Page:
Look for pieces that will give you and your guests joy, but remember to invest in homewares that will age with you and that can be passed on to your loved ones too. 

Why is sustainability an important part of your work?

Sustainability is important because I believe it is our responsibility to make sure that we protect the planet, not only for ourselves but for the future generations to come. For most of my projects it is essential for me to make sure that my work has an afterlife, instead of being thrown away into landfill. 

Tell us about the three window displays you designed for our Project Earth campaign.

The idea behind these windows was to question our relationships with waste and nature. By incorporating a series of everyday objects in each window, I wanted us to ask ourselves these questions: can I reuse or recycle what I already have instead of buying a new one? And if I am going to buy something new, how will it continue to enrich my everyday life for years to come? By using everyday objects, I wanted to create three dream-like scenes, giving the audience an insight into a new world, and what we could have if we took more care of our environment.

Slowdown Studio – recycled cotton throw

Slowdown Studio

Finding emerging artists through an annual competition on Instagram, Slowdown Studio has commissioned artists from over 30 countries in the past few years alone to create its beautiful objects for the home. Based in sun-kissed east LA, the studio is run by Marc Hendrick, who has been perfecting this artist-designed business model since 2015 – and according to him, the more artistic styles come his way, the better…

What inspired you to create the studio?

I had worked with many artists in the past while freelancing as an art director, and I loved the process of working with different creative people on different projects. In 2015 I got interested in home textiles, and I felt like it was an area that needed a little bit of a creative injection, which is why I started to create small runs of artist-designed blankets as Slowdown Studio.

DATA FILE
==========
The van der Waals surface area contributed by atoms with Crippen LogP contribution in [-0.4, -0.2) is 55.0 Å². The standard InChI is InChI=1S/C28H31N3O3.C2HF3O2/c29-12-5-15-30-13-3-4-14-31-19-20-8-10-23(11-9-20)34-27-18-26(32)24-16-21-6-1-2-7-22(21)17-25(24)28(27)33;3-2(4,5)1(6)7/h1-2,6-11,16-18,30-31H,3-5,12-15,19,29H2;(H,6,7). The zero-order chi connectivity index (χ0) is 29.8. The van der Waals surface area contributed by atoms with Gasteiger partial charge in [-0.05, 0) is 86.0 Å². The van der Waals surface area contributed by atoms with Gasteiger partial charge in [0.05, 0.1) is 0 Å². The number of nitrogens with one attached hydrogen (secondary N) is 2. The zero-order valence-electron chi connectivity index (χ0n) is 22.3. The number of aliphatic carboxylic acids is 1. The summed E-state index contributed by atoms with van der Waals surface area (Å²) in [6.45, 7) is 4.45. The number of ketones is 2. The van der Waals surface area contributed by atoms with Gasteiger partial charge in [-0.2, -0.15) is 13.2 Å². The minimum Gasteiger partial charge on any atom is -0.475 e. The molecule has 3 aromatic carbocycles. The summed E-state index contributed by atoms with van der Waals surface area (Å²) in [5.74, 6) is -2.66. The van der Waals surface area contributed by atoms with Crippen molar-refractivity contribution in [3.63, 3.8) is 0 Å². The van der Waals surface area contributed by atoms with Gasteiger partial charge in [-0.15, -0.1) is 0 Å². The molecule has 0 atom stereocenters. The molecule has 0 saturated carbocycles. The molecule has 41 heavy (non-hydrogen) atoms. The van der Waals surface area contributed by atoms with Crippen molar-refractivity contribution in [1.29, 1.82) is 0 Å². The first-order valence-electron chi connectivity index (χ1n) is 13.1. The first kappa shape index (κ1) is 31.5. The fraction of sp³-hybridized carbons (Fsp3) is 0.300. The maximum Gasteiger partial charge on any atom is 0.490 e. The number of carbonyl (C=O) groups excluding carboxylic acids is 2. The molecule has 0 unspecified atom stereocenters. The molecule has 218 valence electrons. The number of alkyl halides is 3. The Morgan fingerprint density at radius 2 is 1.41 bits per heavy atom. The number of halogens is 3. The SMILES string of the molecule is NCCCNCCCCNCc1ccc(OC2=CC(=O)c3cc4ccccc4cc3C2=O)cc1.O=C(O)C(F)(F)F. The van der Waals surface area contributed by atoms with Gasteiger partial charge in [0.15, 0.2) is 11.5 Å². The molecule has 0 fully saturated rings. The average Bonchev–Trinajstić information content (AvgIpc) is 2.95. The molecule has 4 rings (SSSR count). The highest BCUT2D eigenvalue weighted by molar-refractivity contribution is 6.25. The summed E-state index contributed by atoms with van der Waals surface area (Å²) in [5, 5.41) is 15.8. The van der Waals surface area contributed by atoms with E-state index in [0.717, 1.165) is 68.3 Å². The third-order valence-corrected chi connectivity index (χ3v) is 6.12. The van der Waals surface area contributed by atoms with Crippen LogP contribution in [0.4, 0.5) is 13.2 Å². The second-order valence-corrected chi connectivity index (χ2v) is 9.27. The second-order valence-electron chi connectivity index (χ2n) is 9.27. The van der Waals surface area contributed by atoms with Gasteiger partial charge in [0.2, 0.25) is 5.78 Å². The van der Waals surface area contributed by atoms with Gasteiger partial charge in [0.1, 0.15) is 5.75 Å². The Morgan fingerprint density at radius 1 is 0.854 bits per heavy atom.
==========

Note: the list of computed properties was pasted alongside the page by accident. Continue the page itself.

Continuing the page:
What are your most popular pieces?

Our woven blankets are our signature item, they’re just so versatile. You can use them on a bed, a couch, or even take them outside as a picnic blanket. And many of our customers hang them on the wall or even frame them to create a large and beautiful art piece, which is where I love to see them the most.

How do you think the art world influences home designs?

Art, furniture design and architecture are so connected to one another; they are all equally important in creating a beautiful home space. Each has the power to inform another in design, and the colours and forms used in certain art pieces can completely dictate the mood of any room.

Maison Dada – sculptures, candle holder (coming soon) and tray (coming soon)

Maison Dada

As its name suggests, Maison Dada was born out of a dream to inject a good dose of Dadaism (an early 20th-century European avant-garde art movement) into everyday life. The movement’s timelessness and ‘out-of-the-box’ approach is what inspired founders Thomas Dariel and Delphine Moreau to start their homeware brand, and we can’t blame them one bit – who wouldn’t want these artful pieces in their home? We spoke to Thomas to find out more…


How do you make Dadaism relevant for today and how does it inspire Maison Dada’s homeware pieces?

I’ve always been inspired by the Dadaist movement and its artists. I find it absolutely timeless in its way of thinking and creating freely. Today, Dadaism is brought to life by breaking the boundaries between the arts and its creators. People welcome designers, artists, artisans and architects who move between different disciplines. We channel this creative approach at Maison Dada in the way we design forms and colours.


How does being based in Shanghai inspire your homeware pieces?